The new documentary about the Child’s Play franchise ignores some significant stories in favour of back-slapping self-congratulation.
There have been several feature documentaries in recent years that feel more like something that ought to be a Blu-ray extra, either covering a film franchise or a single ‘classic’ movie at exhaustive – often exhausting – length. It feels as though they are often taking the place of books that might have done the same thing once upon a time – a documentary, even one dragging on for a few hours, is less hard work than reading a book and allows the viewer to enjoy interviews, clips and behind-the-scenes footage. All of which is fine if you really love the Friday the 13th or Fright Night movies so much that you want every aspect of the film covered by people who generally seem to be uncritical fans – which you probably do, because who would sit through something like this unless they absolutely adored the film that it is about?
The problem with this is that these films rarely seem to have an identity or an opinion. Like I said, they feel more like extended extras – maybe not even all that extended, given that there are plenty of feature-length documentaries on discs, some of which are genuinely excellent and tend to put these stand-alone films to shame simply by being a little less gushing. The independent features, oddly enough, seem much more sycophantic, presumably because they are made by fans – or perhaps by people who have certain contacts and see this as an easy way of getting into filmmaking (we’ll come back to that). Most films are corporate, commercial productions and don’t have a dramatically great story behind them, either in production or history or personnel; as a result, the films about those movies tend to be as bland and generic as the movies themselves. In short, not everything is a journey into a heart of darkness.
This brings us neatly to Living with Chucky, an unnecessarily long documentary about the Child’s Play franchise that tells us nothing at all that we don’t already know and is more concerned with back-slapping than digging into the history of the films. Personal opinion up-front – I find the first three Child’s Play films to be tedious, pointless horror-movie-by-numbers productions, cynically generic and unremarkable examples of late 1980s studio horror. I think the films from Bride of Chucky onwards are pretty great, playing with a mythology that the franchise had built and twisting it into weird and bizarre directions that make the movies stand out from every other horror franchise. That’s my opinion and yours may differ. But however you look at it, there is probably a story to be told in how the franchise suddenly lurched into these odd new areas, how Chucky developed into a pop-culture icon and how the series has managed to pull together all its different elements over the years to create a strange connection that runs from the first film to the last. Living with Chucky only partly does this.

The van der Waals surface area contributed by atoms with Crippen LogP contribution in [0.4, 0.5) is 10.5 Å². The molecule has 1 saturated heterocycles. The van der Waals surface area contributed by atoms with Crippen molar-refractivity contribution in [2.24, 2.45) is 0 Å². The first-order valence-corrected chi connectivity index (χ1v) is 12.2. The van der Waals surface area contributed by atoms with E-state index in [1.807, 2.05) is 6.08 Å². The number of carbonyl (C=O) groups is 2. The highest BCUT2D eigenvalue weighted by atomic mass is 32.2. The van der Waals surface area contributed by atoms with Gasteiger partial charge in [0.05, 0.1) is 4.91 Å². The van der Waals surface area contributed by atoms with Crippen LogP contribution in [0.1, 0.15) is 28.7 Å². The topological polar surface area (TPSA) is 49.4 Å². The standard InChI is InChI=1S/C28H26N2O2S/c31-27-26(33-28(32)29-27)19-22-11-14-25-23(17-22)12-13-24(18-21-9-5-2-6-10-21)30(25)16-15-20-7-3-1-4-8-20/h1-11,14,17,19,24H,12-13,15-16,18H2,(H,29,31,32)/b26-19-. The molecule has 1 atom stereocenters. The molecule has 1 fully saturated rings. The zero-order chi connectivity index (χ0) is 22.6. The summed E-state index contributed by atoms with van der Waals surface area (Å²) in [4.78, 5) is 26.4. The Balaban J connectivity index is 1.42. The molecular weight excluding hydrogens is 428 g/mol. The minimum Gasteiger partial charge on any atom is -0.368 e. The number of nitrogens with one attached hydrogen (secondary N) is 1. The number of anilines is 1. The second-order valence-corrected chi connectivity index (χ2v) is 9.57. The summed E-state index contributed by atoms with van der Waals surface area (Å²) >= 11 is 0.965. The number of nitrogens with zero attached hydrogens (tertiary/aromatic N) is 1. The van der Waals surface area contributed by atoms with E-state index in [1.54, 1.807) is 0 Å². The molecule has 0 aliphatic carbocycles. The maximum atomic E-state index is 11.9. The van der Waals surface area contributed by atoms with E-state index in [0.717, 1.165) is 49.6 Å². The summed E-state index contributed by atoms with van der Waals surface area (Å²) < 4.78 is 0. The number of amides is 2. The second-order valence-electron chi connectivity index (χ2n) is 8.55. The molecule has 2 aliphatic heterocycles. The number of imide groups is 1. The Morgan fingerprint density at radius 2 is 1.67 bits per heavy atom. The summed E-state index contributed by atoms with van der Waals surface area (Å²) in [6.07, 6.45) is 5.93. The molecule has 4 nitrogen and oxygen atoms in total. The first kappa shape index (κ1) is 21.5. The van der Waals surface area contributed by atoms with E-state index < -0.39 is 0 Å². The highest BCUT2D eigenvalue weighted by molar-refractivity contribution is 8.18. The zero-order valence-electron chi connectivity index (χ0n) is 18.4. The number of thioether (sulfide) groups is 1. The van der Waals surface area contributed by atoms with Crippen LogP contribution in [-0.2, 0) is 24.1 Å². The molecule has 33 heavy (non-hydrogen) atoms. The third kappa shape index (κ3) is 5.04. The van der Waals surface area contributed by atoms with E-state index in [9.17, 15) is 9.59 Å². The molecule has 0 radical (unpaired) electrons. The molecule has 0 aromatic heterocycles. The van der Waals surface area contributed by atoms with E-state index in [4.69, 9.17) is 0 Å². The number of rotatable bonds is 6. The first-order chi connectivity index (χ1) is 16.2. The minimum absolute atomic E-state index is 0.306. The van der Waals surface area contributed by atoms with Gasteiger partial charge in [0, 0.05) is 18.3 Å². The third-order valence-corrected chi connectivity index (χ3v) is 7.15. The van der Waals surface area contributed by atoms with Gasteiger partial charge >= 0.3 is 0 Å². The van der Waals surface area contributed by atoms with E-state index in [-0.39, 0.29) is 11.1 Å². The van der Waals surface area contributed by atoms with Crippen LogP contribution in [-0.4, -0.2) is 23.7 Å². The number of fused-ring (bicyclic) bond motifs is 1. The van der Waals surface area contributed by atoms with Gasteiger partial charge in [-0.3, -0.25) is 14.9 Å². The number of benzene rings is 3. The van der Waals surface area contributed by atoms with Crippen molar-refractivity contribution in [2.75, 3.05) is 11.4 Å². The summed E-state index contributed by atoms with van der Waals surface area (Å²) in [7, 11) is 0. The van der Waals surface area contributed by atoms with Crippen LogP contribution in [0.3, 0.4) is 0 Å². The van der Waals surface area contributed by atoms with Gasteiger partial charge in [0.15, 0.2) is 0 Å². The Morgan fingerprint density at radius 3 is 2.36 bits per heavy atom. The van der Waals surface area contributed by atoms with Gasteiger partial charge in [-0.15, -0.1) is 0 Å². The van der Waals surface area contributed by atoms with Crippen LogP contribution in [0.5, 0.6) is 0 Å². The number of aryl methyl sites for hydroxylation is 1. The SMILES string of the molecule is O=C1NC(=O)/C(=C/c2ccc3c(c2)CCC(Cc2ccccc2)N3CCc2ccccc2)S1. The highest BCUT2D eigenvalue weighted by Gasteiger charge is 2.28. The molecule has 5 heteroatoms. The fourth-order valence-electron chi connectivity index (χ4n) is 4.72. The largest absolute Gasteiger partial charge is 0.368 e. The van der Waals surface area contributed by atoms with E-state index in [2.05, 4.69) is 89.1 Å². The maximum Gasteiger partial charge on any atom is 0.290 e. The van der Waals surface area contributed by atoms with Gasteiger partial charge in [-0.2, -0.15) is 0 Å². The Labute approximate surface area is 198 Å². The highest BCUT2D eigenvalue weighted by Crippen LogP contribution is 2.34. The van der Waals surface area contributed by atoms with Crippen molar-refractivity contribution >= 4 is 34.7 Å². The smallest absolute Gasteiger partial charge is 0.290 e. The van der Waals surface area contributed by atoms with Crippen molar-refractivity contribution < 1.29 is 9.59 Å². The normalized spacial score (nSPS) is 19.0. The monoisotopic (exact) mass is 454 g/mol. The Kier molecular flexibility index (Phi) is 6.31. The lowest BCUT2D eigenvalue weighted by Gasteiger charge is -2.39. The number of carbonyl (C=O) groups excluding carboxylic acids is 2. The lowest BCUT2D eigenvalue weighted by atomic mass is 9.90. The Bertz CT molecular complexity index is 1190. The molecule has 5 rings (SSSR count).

The documentary is an oddly linear look at the series, taking each film in turn (you could chop it up into featurettes for new disc editions of the films) but only occasionally moving beyond a ‘making of’ narrative to dig further into the films. It all feels very surface-level in nature when you want it to go deeper, and when it does seem to be going there – Alex Vincent expressing his disappointment at being replaced in Child’s Play 3 for instance – it quickly moves on, as if any criticism or negativity might harsh the buzz of the devoted fan. Perhaps for the same reason – or perhaps because the film is American and the director is too young to know about it – the major controversy surrounding the series – and Child’s Play 3 in particular – is entirely ignored. I don’t know how you can possibly discuss the story of that movie without bringing up the fact that the judge at the trial of Jamie Bulger’s 10-year-old killers suggested that their actions were due in large part to having seen ‘video nasties’, with the press immediately latching onto Chucky and Child’s Play 3 as the specific film to blame. This was no small thing – the British press and media were awash with claims that this film in particular and the franchise in general had directly inspired the murder of a two-year-old child, even drawing nonsensical parallels between scenes in the film and the crime. This wave of mass hysteria was rampant for months and very nearly caused new laws to come into force that would ban any age-restricted movie from having a home video release in the UK. The tabloids even harassed writer Don Mancini and producer David Kirschner. This seems like a story worth exploring but you won’t find any mention of it in this documentary.
Instead, we get a lot of interviews with a bunch of people who have no connection with the franchise at all but all of whom seem to be mates of each other, offering precisely zero insight into the series – half the time, they are talking about their own movies and experiences, which might be de rigueur for actors – because let’s face it, they love to talk about themselves – but offers no insight to the film franchise or even any convincing sense of fandom. A lot of the cast from the assorted films are interviewed, mostly giving the pat ‘everything was great, everyone was wonderful’ responses, though Jennifer Tilley is as much fun as she always is, Brad and Fiona Dourif are charming and John Waters is suitably acerbic (even though he makes an oddly tutting moral judgement of films like Saw – Mr Waters’ tastes have clearly mellowed in his old age). Speaking of Waters, Billy Boyd has to be reminded of his name because hey, he’s so unimportant. I would, however, have liked a bit more on his one entry in the film series, Seed of Chucky, which comes the closest to being given short shrift (ex-Fangoria editor Antony Timpone is especially dismissive because of course he is) and the international co-production aspects of the later films.